What’s Wrong with My Taste in Novels? by James L. Rubart

What’s wrong with me?


Out of the five novels I’ve read over the past month, I would only recommend one of them to friends. (The one I really liked was A Cast of Stonesa fantasy novel from Bethany House.)

The Others

  • A  thriller from a multi-bestselling author. I would rate it as good, but not great. It certainly didn’t stick with me. Yeah, it moved along okay and the writing was strong, but nothing distinguished it from any number of thrillers I’ve read.
  • A suspense story from a multiple award winning novelist. Suspense means we’re not supposed to know what’s going to happen, right? Not much of that in this novel.
  • A modern day mystery novel from a major publisher. Slow. Tedious. Lots of telling and not so much showing. Language that would have been swell and marvy and keen in 1950, but not so much today. Plus I didn’t care about any of the characters.
  • A historical novel a friend of mine raved about where the author seemed to use an exclamation point on every other sentence! Maybe he didn’t use it that often! Maybe it just seemed like he did! Maybe that distracted me from the story! I’m not sure! I think it was the predictability that lost me.

You see why I ask what’s wrong with me? Award winning, bestselling, friend-endorsed, major publisher novels. These weren’t self-pubbed vanity books. Am I too picky? Maybe. Probably. But there are certain things that make a novel great for me:

  • Interesting, compelling characters that surprise me
  • Writing that isn’t riddled with clichés
  • A plot that takes twists and turns I don’t always see coming
  • A innovative, unique theme that makes me think about the novel weeks, months, and even years later

I’ve been told my own novels aren’t fluffy reads. That’s good and that’s bad, because some people want to read light. And the four books that didn’t make my fresh list were on the lighter side. So likely the fault is in me, rather than the novelist.

So talk to me. What do you like in your novels? Do you like both fluff and non-fluff? What do you look for in a novel? And what do you try to avoid?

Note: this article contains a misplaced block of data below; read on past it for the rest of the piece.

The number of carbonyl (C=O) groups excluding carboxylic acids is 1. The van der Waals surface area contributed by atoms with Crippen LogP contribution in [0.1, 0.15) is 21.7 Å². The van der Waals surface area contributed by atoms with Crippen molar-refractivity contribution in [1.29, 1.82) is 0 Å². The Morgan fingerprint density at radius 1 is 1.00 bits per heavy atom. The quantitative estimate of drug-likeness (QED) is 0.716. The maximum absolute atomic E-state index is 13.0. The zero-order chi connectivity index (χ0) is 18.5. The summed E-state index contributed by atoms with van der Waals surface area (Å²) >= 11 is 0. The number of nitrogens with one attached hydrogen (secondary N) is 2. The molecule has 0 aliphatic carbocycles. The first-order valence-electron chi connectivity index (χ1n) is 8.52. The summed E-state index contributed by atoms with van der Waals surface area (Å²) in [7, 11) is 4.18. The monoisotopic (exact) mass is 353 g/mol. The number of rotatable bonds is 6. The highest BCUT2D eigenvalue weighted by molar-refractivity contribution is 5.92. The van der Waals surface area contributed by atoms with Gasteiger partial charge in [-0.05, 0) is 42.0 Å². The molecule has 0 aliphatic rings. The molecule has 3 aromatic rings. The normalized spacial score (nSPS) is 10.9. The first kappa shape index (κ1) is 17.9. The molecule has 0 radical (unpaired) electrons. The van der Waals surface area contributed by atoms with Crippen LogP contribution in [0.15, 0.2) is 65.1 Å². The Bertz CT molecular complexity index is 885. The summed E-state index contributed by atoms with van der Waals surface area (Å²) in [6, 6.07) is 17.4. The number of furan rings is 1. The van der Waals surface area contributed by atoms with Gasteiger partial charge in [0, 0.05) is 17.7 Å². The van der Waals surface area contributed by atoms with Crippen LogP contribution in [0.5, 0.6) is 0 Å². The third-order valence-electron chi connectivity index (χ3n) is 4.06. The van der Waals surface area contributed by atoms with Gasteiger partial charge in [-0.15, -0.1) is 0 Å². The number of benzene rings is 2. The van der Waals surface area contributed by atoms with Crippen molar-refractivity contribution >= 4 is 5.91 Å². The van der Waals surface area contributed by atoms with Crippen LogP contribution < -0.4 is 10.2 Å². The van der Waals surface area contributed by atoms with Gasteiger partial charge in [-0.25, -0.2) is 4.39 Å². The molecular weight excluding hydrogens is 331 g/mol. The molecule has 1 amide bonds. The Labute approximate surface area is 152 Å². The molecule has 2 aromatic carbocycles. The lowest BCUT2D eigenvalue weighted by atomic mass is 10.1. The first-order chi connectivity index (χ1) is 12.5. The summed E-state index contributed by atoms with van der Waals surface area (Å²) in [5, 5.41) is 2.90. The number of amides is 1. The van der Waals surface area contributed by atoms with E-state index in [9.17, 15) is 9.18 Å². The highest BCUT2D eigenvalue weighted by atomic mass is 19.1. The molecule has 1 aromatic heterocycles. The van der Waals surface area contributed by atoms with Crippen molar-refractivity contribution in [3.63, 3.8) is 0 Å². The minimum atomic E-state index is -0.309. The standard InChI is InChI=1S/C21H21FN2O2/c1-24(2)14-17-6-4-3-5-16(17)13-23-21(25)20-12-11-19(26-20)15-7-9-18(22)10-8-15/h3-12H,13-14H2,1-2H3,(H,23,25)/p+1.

About James L. Rubart

Husband, Dad, Author, Speaker
This entry was posted in Honored Alumni, James L. Rubart, Uncategorized. Bookmark the permalink.

5 Responses to What’s Wrong with My Taste in Novels? by James L. Rubart

  1. Maureen Lang says:

    Great topic, Jim! (Pardon my !) If publishers could figure out the key to taste, this business would be stronger than ever. Taste isn’t only subjective, it fluctuates within people. The first time I tried watching the movie It’s a Mad, Mad, Mad World I thought it was dumb. Then I gave it another try some time later and I thought it was the funniest movie ever. The movie certainly hadn’t changed, but my mood had.

    As far as why certain “mediocre” things sell, I know when I look for a book by certain popular authors it’s because they were able to deliver a great read some time in the past. I’m hoping they’ll do it again. Many times this isn’t the case, but my hope and loyalty prompted me to give them the chance (again and again) – so I contribute to the best seller status even though sometimes the books are disappointing.

    I love both fluff and non-fluff novels – depending on my mood. 🙂 But I tend to enjoy most the novels that make me think and have insight into the human experience. Right now I’m reading Jayber Crow by Wendell Barry and loving it. It’s simple to read yet profound in its insights.


    • Maureen, so true about tastes changing, especially movies for me. I’ve watched some a second and third time and liked them more with each viewing. And I’m not saying I don’t like fluff novels (even though I think I did) I just want ones that aren’t cliched and predictable. Good point on trying an author again that I’ve liked in the past.. After two mediocre books, I usually stop, but I do try a couple before stopping.


  2. Iola says:

    There’s nothing wrong with your taste in novels. If there is, there’s something even more wrong with my taste.

    For anyone who reads a lot (and authors should), there are a lot of books out there that are a little repetitive. I’m currently reading a thriller (might even be the one you read) and while the plot is exciting, it’s not as unique as the introductory author’s note made it out to be – I immediately remembered two other novels with a similar plot.

    And I think I may have read the same contemporary mystery novel as you. It had real potential, but it was boring. I just didn’t care.

    I don’t mind repetition so much with romance novels. It’s a requirement of the genre that the hero and heroine get their happy ever after, and these are often lighter reads. However, the success of a romance novel is still in the plot, characters, writing and the extra something that makes me remember it. I’m currently recommending Five Days in Skye by Carla Laureano.

    I haven’t yet read A Cast of Stones yet, but I see it’s currently free on Kindle and I’m on holiday next week …


    • Iola,

      Ah, you make me feel better, Iola. I agree, I know the couple are going to get together in the end. Fine. I’m a romantic in that way. But make it interesting! I’ll check out Five Days in Skype!



  3. Pingback: 100 novels everyone should read – Telegraph « How my heart speaks

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